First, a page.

INDIANAPOLIS (AP) -
Indiana’s candidates for governor raked in a combined $7 million dollars in
campaign contributions over the past three months - money that will fuel
what could become one of the most expensive political races in state
out-fundraised by Democratic former state House Speaker John Gregg last
quarter, preliminary numbers indicate that Republican Gov. Mike Pence’s
campaign led this time around, taking in a total of $4.1 million. Most of
that money came through $2.6 million in cash contributions, bringing his
cash-on-hand total to about $7.4 million, according to a campaign memo
“To put these
numbers into perspective, in 2008, then-Governor Mitch Daniels reported
raising $1.8 million” during the same period, Mart Obst, the executive
director of Pence’s campaign wrote in the memo.
Pence’s bottom line
was boosted by a substantial ad buy, paid for by the Republican Governors
Association, which has saturated TV with an attack on Gregg.
The most expensive
race in state history was in 2004, when Daniels and Democratic Gov. Joe
Kernan spent a combined $33 million on the governor’s race.
There is an air of
uncertainty about this year’s race because Pence is among a handful of
Republicans being considered by Donald Trump as his vice presidential
nominee. Under state law, Pence cannot run for governor and vice president
at the same time.
says it took in a total of about $3 million during the same period, which
dates back to the beginning of April. And Gregg campaign manager Tim
Henderson says Gregg would have outraised Pence without the help of the RGA,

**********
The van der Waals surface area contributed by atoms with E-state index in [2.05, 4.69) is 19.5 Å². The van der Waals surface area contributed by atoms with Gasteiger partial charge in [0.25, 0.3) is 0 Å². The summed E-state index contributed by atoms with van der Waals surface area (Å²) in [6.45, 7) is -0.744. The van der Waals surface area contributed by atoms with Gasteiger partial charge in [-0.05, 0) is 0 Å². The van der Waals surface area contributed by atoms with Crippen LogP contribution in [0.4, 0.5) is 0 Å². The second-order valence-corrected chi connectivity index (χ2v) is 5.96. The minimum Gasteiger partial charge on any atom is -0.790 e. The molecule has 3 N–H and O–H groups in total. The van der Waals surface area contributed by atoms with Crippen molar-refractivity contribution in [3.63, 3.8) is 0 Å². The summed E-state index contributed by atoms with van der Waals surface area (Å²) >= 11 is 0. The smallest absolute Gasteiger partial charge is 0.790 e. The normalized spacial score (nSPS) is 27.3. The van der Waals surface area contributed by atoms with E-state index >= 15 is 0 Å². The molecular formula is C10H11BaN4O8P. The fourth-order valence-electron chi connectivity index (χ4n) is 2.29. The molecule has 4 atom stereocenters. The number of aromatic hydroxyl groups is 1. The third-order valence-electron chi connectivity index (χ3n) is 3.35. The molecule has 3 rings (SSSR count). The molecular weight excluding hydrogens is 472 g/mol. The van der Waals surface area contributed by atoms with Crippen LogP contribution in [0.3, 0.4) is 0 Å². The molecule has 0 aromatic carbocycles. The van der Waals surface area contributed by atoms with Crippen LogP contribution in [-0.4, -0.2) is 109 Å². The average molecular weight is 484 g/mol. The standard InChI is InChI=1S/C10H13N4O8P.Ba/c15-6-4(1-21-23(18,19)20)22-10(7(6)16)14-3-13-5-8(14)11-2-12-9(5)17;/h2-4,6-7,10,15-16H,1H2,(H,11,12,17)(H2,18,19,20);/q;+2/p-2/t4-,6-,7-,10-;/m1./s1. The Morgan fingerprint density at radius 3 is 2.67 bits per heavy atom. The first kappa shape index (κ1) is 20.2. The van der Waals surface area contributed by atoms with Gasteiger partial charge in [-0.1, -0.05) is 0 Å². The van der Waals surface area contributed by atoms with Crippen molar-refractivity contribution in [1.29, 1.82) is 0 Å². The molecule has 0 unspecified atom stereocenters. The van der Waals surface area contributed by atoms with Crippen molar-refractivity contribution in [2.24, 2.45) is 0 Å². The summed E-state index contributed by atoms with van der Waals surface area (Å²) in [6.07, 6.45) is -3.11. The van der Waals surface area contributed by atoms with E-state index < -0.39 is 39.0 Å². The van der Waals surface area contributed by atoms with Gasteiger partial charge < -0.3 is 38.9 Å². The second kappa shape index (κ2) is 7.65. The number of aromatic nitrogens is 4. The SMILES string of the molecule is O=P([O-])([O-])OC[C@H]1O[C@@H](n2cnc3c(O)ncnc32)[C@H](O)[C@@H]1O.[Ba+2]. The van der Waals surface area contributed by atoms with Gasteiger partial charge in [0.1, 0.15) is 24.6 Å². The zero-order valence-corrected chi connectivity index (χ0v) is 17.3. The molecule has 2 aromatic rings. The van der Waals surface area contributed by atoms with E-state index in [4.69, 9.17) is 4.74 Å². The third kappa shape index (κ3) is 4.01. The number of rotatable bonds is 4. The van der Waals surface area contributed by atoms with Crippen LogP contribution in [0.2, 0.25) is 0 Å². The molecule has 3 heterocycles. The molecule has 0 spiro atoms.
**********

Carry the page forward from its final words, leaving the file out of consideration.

which has donated more than $2 million in ads and cash to Pence.
“They’ve had to
come and bail him out,” said Henderson, who added that Gregg has about $5.8
million on-hand. “If you take the RGA out of the equation for him, we’ve
outraised him every quarter.”
do not have to be reported to the Indiana Secretary of State’s office until
July 15, but large donations are reported more quickly.
Records show Pence
swept up nearly $200,000 in large donations toward the end of June, much of
it coming from businessmen. That includes $10,000 from H. Ross Perot Jr.,
son of former independent presidential candidate Ross Perot. In June, Pence
attended a Missouri fundraiser held in the St. Louis home of Rex Sinquefield,
the state’s most prolific political donor.
Gregg has collected
large sums from labor unions, who are perhaps his strongest financial
backer. Gregg recently launched a negative ad of his own, hitting Pence over
plans by Carrier Corp. to lay off Indiana workers and relocate their jobs to
Alluding to what
could turn into a brutal campaign of attacks and counter attacks, Obst said
in the memo that more fundraising was needed to “push back against the
onslaught of negative ads by Gregg and his liberal allies.”